Thursday, September 20, 2012

Ben Hickernell's & Sarah Megan Thomas' BACKWARDS: Vanity, thy name is woman (with a pair of oars)

For a "vanity" production -- and I'm afraid there is no way around classifying this movie as anything but, since it is said to be based on the life of Sarah Megan Thomas and was written, produced and executive-produced by Ms Thomas, who also plays herself in the starring role -- BACKWARDS isn't half bad. It's competently acted, written and directed and is almost completely uninspired in any way. The Lifetime and Hallmark channels give us this sort of thing with thudding regularity. But it is certainly as watchable (lovely to look at and filled with pretty performers) as most anything else of this ilk.

Ms Thomas (above and on poster, top) plays Abigail Brooks, a young woman of almost thirty who has spent her life training for the Olympics in the women's rowing competition, who, one day, sees what looks like her final opportunity go down the drain. Living with her widowed mom (the always fine Margaret Colin, below), she spends some time licking her wounds before getting back to business and becoming a coach to some younger rowers.

This not-unattractive young woman does seem to have a "thing" for her coaches; she's romantically involved with her current assistant coach (we find out next to nothing about this, however) and appears to have had a fling, too, with her former coach (James Van Der Beek, below), who has suddenly come back into her life.

The story, simplicity itself, takes our heroine along a prescribed path (which may very well have been the way it went in her life), leading up to a fateful decision she must make, which will show us -- and her -- whether or not she is a caring or a selfish person. If you have seen a few movies in the genres of either the sports biography or the romantic drama, you'll have little trouble figuring out her decision before she does.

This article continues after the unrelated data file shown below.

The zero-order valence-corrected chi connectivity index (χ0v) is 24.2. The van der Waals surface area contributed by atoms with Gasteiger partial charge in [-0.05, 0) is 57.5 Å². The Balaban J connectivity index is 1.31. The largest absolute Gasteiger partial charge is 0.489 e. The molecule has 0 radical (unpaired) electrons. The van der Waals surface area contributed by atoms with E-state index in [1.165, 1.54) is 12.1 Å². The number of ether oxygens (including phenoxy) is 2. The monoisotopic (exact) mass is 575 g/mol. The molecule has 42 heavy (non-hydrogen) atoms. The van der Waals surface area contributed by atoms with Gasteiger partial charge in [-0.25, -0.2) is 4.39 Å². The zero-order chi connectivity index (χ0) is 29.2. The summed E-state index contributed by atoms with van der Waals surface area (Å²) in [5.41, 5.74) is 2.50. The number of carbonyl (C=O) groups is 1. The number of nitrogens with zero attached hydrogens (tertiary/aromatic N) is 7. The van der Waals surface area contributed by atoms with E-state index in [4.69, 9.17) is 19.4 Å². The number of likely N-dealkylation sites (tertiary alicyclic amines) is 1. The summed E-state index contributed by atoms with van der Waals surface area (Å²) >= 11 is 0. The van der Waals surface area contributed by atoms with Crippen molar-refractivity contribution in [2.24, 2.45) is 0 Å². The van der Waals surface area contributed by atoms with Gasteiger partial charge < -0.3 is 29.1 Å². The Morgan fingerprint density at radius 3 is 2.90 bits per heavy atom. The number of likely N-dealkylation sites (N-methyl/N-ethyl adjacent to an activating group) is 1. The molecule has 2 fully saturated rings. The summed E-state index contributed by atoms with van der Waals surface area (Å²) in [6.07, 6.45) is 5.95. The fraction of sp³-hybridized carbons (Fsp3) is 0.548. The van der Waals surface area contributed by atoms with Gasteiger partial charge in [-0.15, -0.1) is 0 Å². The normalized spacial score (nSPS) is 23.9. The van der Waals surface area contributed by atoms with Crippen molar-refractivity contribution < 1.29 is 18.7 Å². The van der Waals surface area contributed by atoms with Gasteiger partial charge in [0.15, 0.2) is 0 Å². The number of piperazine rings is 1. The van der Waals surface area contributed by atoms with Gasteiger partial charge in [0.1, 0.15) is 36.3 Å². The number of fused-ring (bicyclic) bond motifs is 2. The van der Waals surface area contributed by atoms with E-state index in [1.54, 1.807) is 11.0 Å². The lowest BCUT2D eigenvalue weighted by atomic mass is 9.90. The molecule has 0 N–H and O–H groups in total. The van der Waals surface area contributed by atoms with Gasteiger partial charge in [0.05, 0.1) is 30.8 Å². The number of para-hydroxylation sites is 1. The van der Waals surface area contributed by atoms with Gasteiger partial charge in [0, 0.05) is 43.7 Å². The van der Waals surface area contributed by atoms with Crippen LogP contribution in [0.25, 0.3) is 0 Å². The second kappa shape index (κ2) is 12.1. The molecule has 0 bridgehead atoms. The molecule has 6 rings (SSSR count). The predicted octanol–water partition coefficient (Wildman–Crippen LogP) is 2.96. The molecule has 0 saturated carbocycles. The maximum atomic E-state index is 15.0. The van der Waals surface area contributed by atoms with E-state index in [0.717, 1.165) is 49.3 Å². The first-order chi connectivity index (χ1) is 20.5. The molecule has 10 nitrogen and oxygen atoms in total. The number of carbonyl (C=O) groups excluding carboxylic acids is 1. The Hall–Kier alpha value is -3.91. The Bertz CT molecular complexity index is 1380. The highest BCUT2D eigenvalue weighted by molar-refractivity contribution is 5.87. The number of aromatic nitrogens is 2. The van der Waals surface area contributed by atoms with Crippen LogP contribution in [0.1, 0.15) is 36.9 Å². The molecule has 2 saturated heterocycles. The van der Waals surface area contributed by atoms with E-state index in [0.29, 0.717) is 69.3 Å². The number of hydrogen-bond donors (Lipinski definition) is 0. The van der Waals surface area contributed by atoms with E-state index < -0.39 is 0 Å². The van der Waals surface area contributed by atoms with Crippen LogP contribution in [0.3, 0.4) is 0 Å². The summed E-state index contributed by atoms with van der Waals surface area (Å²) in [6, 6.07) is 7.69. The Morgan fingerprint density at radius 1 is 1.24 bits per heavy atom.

The most interesting scenes in the movie involves Abby's coaching of her two high-schoolers, and some of the scenes set on water are lovely to look at. Ms Thomas proves herself a capable enough actress; Van Der Beek is stalwart and hunky, as ever; and the two younger girls (newcomer Meredith Apfelbaum, above, front, and Alexandra Metz, rear) register strongly. Director Ben Hickernell (shown below), who last year gave us the very personal and moving Lebanon, PA, here seems simply to be doing the bidding of his star/writer/producer.

The biggest problem with Backwards is that everything in it seems near-generic and, plot-wise, achieved a tad too easily. The movie glides along pretty much as do the those rowers we see from a distance. As Abby herself tells the girls at one point, rowing may look easy, graceful and beautiful, but there's a lot of hard work behind it. Maybe, in terms of what our heroine is going through, and what this movie really needs, some of that hard work, in this case, should be experienced.

Backwards, from DADA Films with a running time of 89 minutes, opens tomorrow, Friday, September 21, in New York, Los Angeles and three Pennsylvania locations (Philadelphia, Bryn Mawn and Ambler), and will expand to several other cities in the week(s) to come.  You can see the entire currently-scheduled playdates by clicking here, and then clicking on SHOWTIMES and then on Theater Locations.  The movie will also be playing, starting Sept. 21, via VOD.

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